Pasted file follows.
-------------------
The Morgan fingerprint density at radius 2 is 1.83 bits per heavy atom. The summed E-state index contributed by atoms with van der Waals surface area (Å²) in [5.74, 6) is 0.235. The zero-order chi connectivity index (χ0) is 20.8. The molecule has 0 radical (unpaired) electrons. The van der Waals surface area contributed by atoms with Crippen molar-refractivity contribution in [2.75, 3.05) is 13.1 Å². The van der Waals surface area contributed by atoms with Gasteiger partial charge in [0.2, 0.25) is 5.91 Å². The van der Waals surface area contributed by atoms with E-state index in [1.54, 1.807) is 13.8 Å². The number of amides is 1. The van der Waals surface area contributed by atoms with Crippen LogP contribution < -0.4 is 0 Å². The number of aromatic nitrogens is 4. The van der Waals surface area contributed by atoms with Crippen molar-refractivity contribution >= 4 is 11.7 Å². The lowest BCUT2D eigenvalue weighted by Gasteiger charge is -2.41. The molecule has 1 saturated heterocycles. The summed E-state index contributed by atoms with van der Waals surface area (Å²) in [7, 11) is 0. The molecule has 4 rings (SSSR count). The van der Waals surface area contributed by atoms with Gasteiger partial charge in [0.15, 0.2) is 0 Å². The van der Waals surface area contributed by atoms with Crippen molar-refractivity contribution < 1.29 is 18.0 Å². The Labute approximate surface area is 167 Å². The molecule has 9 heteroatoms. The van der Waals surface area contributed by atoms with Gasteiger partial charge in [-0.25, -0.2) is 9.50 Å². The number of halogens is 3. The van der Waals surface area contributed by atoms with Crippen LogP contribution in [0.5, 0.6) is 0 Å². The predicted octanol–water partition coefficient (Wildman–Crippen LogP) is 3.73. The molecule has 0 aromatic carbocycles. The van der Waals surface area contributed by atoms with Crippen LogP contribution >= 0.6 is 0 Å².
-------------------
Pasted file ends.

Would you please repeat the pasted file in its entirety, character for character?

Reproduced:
The Morgan fingerprint density at radius 2 is 1.83 bits per heavy atom. The summed E-state index contributed by atoms with van der Waals surface area (Å²) in [5.74, 6) is 0.235. The zero-order chi connectivity index (χ0) is 20.8. The molecule has 0 radical (unpaired) electrons. The van der Waals surface area contributed by atoms with Crippen molar-refractivity contribution in [2.75, 3.05) is 13.1 Å². The van der Waals surface area contributed by atoms with Gasteiger partial charge in [0.2, 0.25) is 5.91 Å². The van der Waals surface area contributed by atoms with E-state index in [1.54, 1.807) is 13.8 Å². The number of amides is 1. The van der Waals surface area contributed by atoms with Crippen LogP contribution < -0.4 is 0 Å². The number of aromatic nitrogens is 4. The van der Waals surface area contributed by atoms with Crippen molar-refractivity contribution >= 4 is 11.7 Å². The lowest BCUT2D eigenvalue weighted by Gasteiger charge is -2.41. The molecule has 1 saturated heterocycles. The summed E-state index contributed by atoms with van der Waals surface area (Å²) in [7, 11) is 0. The molecule has 4 rings (SSSR count). The van der Waals surface area contributed by atoms with Gasteiger partial charge in [0.15, 0.2) is 0 Å². The van der Waals surface area contributed by atoms with Crippen molar-refractivity contribution < 1.29 is 18.0 Å². The Labute approximate surface area is 167 Å². The molecule has 9 heteroatoms. The van der Waals surface area contributed by atoms with Gasteiger partial charge in [-0.25, -0.2) is 9.50 Å². The number of halogens is 3. The van der Waals surface area contributed by atoms with Crippen LogP contribution in [0.5, 0.6) is 0 Å². The predicted octanol–water partition coefficient (Wildman–Crippen LogP) is 3.73. The molecule has 0 aromatic carbocycles. The van der Waals surface area contributed by atoms with Crippen LogP contribution >= 0.6 is 0 Å².